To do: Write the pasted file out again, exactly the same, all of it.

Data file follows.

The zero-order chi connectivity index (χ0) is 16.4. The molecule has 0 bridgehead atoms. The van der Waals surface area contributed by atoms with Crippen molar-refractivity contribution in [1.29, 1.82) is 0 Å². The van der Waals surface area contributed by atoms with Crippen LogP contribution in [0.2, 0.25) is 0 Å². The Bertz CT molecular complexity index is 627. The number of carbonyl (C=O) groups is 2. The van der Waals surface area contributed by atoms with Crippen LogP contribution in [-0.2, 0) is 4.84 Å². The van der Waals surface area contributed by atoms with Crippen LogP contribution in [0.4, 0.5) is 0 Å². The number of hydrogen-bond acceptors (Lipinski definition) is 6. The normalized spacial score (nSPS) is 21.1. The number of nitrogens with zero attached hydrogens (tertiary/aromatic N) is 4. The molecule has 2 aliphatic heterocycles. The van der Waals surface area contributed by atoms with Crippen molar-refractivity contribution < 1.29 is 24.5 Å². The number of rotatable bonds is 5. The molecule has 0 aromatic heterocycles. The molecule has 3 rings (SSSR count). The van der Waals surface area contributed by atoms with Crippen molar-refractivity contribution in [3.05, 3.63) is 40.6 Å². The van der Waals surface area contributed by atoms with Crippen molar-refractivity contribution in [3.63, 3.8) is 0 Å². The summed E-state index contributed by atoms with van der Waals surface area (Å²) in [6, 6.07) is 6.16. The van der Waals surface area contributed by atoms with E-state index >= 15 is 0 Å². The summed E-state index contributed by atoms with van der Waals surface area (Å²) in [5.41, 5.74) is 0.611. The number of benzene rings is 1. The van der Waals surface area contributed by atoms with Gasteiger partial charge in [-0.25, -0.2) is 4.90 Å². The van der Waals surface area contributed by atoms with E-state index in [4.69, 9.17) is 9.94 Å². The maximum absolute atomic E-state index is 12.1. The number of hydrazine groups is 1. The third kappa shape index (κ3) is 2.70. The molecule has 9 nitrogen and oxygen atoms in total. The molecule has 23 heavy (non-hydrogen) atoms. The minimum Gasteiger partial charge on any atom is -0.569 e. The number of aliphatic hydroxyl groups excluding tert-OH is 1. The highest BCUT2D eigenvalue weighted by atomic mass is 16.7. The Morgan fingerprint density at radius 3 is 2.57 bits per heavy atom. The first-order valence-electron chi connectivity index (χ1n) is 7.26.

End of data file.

The zero-order chi connectivity index (χ0) is 16.4. The molecule has 0 bridgehead atoms. The van der Waals surface area contributed by atoms with Crippen molar-refractivity contribution in [1.29, 1.82) is 0 Å². The van der Waals surface area contributed by atoms with Crippen LogP contribution in [0.2, 0.25) is 0 Å². The Bertz CT molecular complexity index is 627. The number of carbonyl (C=O) groups is 2. The van der Waals surface area contributed by atoms with Crippen LogP contribution in [-0.2, 0) is 4.84 Å². The van der Waals surface area contributed by atoms with Crippen LogP contribution in [0.4, 0.5) is 0 Å². The number of hydrogen-bond acceptors (Lipinski definition) is 6. The normalized spacial score (nSPS) is 21.1. The number of nitrogens with zero attached hydrogens (tertiary/aromatic N) is 4. The molecule has 2 aliphatic heterocycles. The van der Waals surface area contributed by atoms with Crippen molar-refractivity contribution < 1.29 is 24.5 Å². The number of rotatable bonds is 5. The molecule has 0 aromatic heterocycles. The molecule has 3 rings (SSSR count). The van der Waals surface area contributed by atoms with Crippen molar-refractivity contribution in [3.05, 3.63) is 40.6 Å². The van der Waals surface area contributed by atoms with Crippen molar-refractivity contribution in [3.63, 3.8) is 0 Å². The summed E-state index contributed by atoms with van der Waals surface area (Å²) in [6, 6.07) is 6.16. The van der Waals surface area contributed by atoms with E-state index >= 15 is 0 Å². The summed E-state index contributed by atoms with van der Waals surface area (Å²) in [5.41, 5.74) is 0.611. The number of benzene rings is 1. The van der Waals surface area contributed by atoms with Gasteiger partial charge in [-0.25, -0.2) is 4.90 Å². The van der Waals surface area contributed by atoms with E-state index in [4.69, 9.17) is 9.94 Å². The maximum absolute atomic E-state index is 12.1. The number of hydrazine groups is 1. The third kappa shape index (κ3) is 2.70. The molecule has 9 nitrogen and oxygen atoms in total. The molecule has 23 heavy (non-hydrogen) atoms. The minimum Gasteiger partial charge on any atom is -0.569 e. The number of aliphatic hydroxyl groups excluding tert-OH is 1. The highest BCUT2D eigenvalue weighted by atomic mass is 16.7. The Morgan fingerprint density at radius 3 is 2.57 bits per heavy atom. The first-order valence-electron chi connectivity index (χ1n) is 7.26.